Who can you trust?

XVI.2 March + April 2009
Page: 46
Digital Citation

FEATUREThe ambient mirror


Authors:
Dimitris Grammenos

Ambient intelligence envisions a future in which our environment is populated by an infinite number of interoperating, computing-embedded devices of different sizes and capabilities [1], which are interweaved into “the fabric of everyday life” and are indistinguishable from it [2]. The ultimate goal of all these devices is to serve human needs through the provision of a wide range of physical, digital, and hybrid services [3] that improve the quality of life by making it easier (smart homes, e-commerce), safer (accident prevention and avoidance, monitoring the location and safety of children), healthier (assisted living, telemedicine), more productive and efficient (teleworking, traffic management, driver assistance), and even more pleasant (social-interaction and entertainment activities).

The first step toward meeting any human need is, of course, identifying it. Ambient intelligence technologies achieve this task through a vast collection of hardware and software modules, which can generically be described as “sensors” [4], since, in one way or another, they have the ability to collect information that is, implicitly or explicitly, produced by humans. These various pieces of information can then, individually or collectively, be mapped to human actions, states, intentions, and, eventually, needs.

Examples of hardware sensors include simple mechanical or electronic devices, such as microphones, video cameras, distance, movement and pressure sensors, as well as more sophisticated apparatuses such as electroencephalographical devices and neural implants. In general, all these sensors detect physical “output signals” of the human body, whether sounds and gestures, physiological measurements, exerted forces, electrical signals, or brainwaves.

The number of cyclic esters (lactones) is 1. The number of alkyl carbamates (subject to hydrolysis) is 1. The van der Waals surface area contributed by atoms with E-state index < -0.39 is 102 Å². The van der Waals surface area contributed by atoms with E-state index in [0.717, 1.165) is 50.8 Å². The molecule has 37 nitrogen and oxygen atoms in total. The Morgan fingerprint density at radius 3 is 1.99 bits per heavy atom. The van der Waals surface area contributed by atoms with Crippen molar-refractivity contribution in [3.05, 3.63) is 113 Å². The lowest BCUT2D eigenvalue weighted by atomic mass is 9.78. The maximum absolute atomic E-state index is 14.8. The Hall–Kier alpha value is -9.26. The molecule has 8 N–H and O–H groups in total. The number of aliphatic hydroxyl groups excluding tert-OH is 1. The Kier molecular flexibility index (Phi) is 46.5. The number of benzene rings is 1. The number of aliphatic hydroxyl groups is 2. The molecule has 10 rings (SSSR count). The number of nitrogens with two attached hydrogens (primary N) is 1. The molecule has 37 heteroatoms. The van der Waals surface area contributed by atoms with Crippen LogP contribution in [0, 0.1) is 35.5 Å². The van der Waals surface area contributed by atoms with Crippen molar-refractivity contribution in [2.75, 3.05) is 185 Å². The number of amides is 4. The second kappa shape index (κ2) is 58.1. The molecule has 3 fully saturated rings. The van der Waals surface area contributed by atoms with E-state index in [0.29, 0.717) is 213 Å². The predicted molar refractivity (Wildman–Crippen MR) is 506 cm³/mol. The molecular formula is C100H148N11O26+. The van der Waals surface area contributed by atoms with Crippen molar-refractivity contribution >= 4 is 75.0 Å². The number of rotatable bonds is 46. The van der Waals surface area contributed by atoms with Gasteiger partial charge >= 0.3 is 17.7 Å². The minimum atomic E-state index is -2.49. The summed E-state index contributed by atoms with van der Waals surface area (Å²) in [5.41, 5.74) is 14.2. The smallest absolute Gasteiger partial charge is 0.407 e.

Software sensors complement the hardware ones but do not have a physical embodiment. Their role is to detect the immaterial (i.e., intellectual) products of human activity created through the mediation/support of information and communication technologies. For example, these sensors may monitor Internet-based services such as email, Web portals, chat, and search engines, but also operation systems or typical desktop applications, like word processors, spreadsheets, and computer games.

The information gathered by the various sensors is then propagated to software modules that—assuming the role of miniature brains—store it, analyze it, change their own internal status and then decide accordingly upon related actions that should be taken, often affecting the state of the user’s physical or digital environment. In a future ambient-intelligence-enhanced world, there may be several such decision-making modules of different sizes, capabilities, and sophistication working independently, collectively, or even antagonistically.

The Ambient Mirror

Generally, unlike the approach of Big Brother, described in George Orwell’s 1984, it is expected that in the emerging ambient intelligence environments, most of the collected information will be distributed among the numerous sensors and applications (i.e., many “small brothers”), never making it to a centralized repository of any kind; also, due mainly to storage constraints, a large part of it will never be permanently stored.